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Ice Chips: And Then There Were Four…

May 9, 2008 | By Steven Ovadia | comment on this post

While the Flyers didn’t end the season with a thud, I don’t think anyone thought they would be playing in the Eastern Conference finals. They were a team that couldn’t hold a lead, with a slow defense, and a top line that seemed to have run out of gas.

Suddenly, they’ve found a second gear, and Daniel Briere is playing like the free agent god-send the Flyers hoped he would be, although he was a bit silent in the Montreal series as he was booed every time he touched the puck. He’s put up 14 points in 12 games, amazingly while averaging a relatively modest 18 minutes or so a night. He’s effective and efficient.

Of course, Briere couldn’t do it alone. He’s joined by Vaclav Prospal, a trade deadline pickup who’s produced 12 points (three goals, nine assists) while clicking very nicely with Briere, and R.J. Umberger who’s put up 11 points (nine goals, two assists). He also has a 25 per cent shot percentage. Effective and efficient. And how about Umberger’s performance against the Habs? Eight goals in five games? Uh, ya. I bet you saw that coming.

Of course, some might argue Philadelphia’s best player has been goalie Marty Biron. If you look at his numbers, they’re really very ordinary (.914 save percentage, 2.72 goals against), but when you consider the Flyers haven’t had a solid presence in goal since Ron Hextall, it suddenly seems very comforting. Because Biron is nothing if not unflappable. And he’s going to need that unflappability with defenseman Kimmo Timonen gone for the rest of the playoffs with a blood clot.

The Flyers have to match up against an increasingly physical Penguin team. Obviously, when people talk about Pittsburgh, they’re going to talk about Sidney Crosby, but he wasn’t a huge factor in the second round. The Penguins’ big man in the second round was Evgeni Malkin, who has six goals and eight assists through two rounds, with four powerplay goals. You have to wonder if the people in Pittsburgh are going to turn in their 87s for 71s. I wish I were a tailor in Pittsburgh.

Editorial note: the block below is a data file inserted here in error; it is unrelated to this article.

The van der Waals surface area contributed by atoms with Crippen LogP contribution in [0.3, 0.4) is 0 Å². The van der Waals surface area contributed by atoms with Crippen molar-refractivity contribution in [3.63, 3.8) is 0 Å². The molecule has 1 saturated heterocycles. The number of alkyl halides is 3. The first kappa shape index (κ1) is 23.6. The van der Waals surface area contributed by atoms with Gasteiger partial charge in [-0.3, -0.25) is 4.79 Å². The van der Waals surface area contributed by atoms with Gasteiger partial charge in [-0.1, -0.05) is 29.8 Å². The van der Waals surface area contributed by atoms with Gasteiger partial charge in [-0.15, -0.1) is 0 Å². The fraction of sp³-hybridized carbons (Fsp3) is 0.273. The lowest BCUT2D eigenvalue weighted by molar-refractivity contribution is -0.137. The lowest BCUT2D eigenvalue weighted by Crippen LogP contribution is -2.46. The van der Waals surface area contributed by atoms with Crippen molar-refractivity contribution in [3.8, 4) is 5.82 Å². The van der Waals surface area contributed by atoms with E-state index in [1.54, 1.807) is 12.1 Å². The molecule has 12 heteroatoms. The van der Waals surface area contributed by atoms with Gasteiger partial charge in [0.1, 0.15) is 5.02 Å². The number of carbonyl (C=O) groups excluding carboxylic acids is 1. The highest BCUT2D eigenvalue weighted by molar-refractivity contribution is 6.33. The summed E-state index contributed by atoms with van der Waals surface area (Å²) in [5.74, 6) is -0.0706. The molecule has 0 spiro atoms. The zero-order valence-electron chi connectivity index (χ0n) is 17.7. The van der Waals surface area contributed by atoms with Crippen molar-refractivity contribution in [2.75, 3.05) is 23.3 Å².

Powerplays are turning into an interesting indicator of playoff success. If you look at the playoff powerplay leaders from around the league, you see some familiar teams. Philadelphia. Dallas. Detroit. Pittsburgh. Obviously, converting powerplay opportunities is proving to be helpful, which while not surprising, is somehow reassuring. Penalty killing isn’t the answer. Offense still lives in the NHL…

Of course, Thursday night, in Game One of the Detroit-Dallas Western Conference Final, the powerplay was kind of a big deal. Detroit had powerplay goals from Brian Rafalski, Tomas Holmstrom, and of course, the increasingly unstoppable Johan Franzen. Franzen already has 12 playoff goals. That’s the same number of goals he had in his rookie season. An 80-game rookie season.

I don’t actually coach the Stars, but if I did, I wouldn’t give Detroit as much space as Dallas did during Game One. Detroit had the run of the ice, with plenty of red jerseys in front of Stars goalie Marty Turco. Dallas is a defensive team. It needs to remember its tight-checking roots, especially now that defenseman Sergei Zubov is back in the lineup. That guy just doesn’t like to play defense.

The Hockey Blog

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One Response to “Ice Chips: And Then There Were Four…”

  1. [...] team that couldn??t hold a lead, with a slow defense, and a top line that seemed to have run out ofhttp://www.rotorob.com/2008/05/09/ice-chips-and-then-there-were-four/Current Issue: Daily SundialWilliam Bloom is an 81-year-old CSUN student who is in the over-60s [...]

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